The jackpot for Saturday’s Powerball drawing has surged to a new record breaking $600 million. Tickets are selling at a rate of 6,000 per minute, as all of America is looking to get real rich, real quick – the American Dream, right? For $2 per ticket, that $600 million could be yours. Test your luck … your 1 in 175,000,000 luck.

We have all had that conversation: “what would you do if you won the lottery?” A man’s answer is usually summed up with a short description of the loud-yellow sports car that will be titled in their name as soon as the Lottery Commission strokes the check. The ladies are more prone to express a story of traveling the world, and using the money to live their own version of “Eat, Pray, Love” meets “Sex & The City” (aka eating aesthetically pleasing foods in Italy with a closet full of Chanel & Christian Louboutins).

While winning the lottery is a game of lady luck; getting that $600 million to last beyond the first year of lavish luxury is no such thing. Research shows that winning the lottery could make you more likely to go bankrupt.

You have all heard the stories, like Callie Rogers who blew through her $3 million in winnings on shopping (think closet full of Chanel & Louboutins), and a breast augmentation. Let’s not forget the lucky son-of-a-gun, William Post, who spent his lottery fortune of $16 million on homes, cars (think obscene/obnoxious/yellow sports car), and bad business investments before he was locked up for shooting at creditors with his shotgun. So the tides have turned, and the “lucky ones” aren’t looking so lucky. But who needs luck in South Florida when there is Estate Planning?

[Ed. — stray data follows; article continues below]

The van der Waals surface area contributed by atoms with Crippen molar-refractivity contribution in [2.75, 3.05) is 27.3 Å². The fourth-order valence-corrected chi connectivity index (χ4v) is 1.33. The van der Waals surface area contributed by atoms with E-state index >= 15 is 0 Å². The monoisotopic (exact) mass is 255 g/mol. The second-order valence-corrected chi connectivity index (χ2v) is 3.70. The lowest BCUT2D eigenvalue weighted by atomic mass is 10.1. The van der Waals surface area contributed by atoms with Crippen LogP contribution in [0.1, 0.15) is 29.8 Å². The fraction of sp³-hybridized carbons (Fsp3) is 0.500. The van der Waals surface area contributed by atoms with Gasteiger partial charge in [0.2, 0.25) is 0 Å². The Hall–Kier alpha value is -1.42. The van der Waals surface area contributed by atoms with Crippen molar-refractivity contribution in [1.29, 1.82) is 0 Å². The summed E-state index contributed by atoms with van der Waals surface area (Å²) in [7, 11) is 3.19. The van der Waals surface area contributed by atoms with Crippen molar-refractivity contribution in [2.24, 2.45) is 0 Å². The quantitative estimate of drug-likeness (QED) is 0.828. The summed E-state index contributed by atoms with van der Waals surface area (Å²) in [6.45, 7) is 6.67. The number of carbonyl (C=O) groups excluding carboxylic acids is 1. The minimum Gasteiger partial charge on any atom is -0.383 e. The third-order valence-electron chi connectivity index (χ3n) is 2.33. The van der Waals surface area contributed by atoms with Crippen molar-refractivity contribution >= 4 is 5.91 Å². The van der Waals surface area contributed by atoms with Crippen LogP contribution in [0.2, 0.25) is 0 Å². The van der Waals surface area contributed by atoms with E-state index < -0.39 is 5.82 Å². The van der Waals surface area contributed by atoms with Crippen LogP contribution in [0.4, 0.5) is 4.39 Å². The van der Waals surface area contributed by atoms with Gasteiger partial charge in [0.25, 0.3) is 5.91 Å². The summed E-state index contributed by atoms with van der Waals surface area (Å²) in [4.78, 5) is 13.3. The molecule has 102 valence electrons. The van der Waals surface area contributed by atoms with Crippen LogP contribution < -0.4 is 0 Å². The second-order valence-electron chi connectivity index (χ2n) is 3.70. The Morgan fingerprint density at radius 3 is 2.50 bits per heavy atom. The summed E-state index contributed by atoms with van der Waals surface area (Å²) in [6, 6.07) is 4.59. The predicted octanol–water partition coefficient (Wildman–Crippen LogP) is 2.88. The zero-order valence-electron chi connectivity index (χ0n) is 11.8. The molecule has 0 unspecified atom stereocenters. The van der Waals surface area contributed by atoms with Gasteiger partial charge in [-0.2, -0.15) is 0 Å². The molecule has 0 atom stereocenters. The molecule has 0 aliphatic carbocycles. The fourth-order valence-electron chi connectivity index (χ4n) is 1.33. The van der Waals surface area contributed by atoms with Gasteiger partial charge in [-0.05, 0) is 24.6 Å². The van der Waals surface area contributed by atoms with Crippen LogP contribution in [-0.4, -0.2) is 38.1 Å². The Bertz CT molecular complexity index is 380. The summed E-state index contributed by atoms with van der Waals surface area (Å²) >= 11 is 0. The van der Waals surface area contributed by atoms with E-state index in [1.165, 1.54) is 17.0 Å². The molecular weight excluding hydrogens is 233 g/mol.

Here are a few concerns & suggestions to avoid the unlucky misfortunes of the luckiest of them all:

  1. Income taxes – we are all fully aware, income taxes are never a game of luck. As Spiderman’s Gramps said, “with great power, comes great responsibility.” Let me clarify, “with mega-millions comes mega-taxes.” Lottery winnings are taxable income when they are received. The lottery winner can choose between a lump sum payment or yearly installments. Therefore, if the lottery winner elects to take a lump sum payment, the entire amount is reported as income that very year. On the other hand, a winner who receives yearly payments only reports the amount received that year. Of course, the yearly installment sounds desirable for income tax purposes; however, for estate tax purposes, the lump sum arrangement will prevent the lottery winner’s descendants from assuming a potentially large tax obligation. If you decide on a lump sum deal, but like the idea of installments, you can create a trust as the winner of the prize, and set up your own method of annual payments.
  2. Gift Tax – so you’ve won $600 million, and you naturally want to buy your Momma a new house, and your Pops a new truck, and maybe even a trip around the world for your friends. No special treatment for lottery winners, the same gift tax rules apply. You can make tax-free gifts to any number of individuals as long as the total amount given to each beneficiary (each year) does not exceed the annual exclusion amount, which is $14 thousand for the year 2013. Anything beyond that amount is subject to gift tax.
  3. Estate Tax – the lottery winner’s estate may be subject to estate taxes upon death. There is currently an exemption of $5,250,000 that is not subject to estate taxes. By planning ahead, the “lucky,” yet wise, lottery winner can use estate planning strategies to avoid leaving too much in their gross estate (aka, more taxes). By using estate planning techniques, you can achieve transfer-tax-free wealth depletion, flexibility, limited taxes for your descendants, asset protection, and control over asset distribution.

The moral of this story:

  • If you are just “lucky,” you will likely end up as a maid or in jail for shooting at creditors (like our friends mentioned above).
  • If you are lucky and smart, you will hire an estate planning attorney, and blissfully live out your days of lavish-luxury in peace.

For more information on successful Florida estate planning and business succession planning, please contact the South Florida law firm of Wild Felice & Partners, P.A. at 954-944-2855 to schedule your free consultation.

It’s a Wild world. Are you protected?SM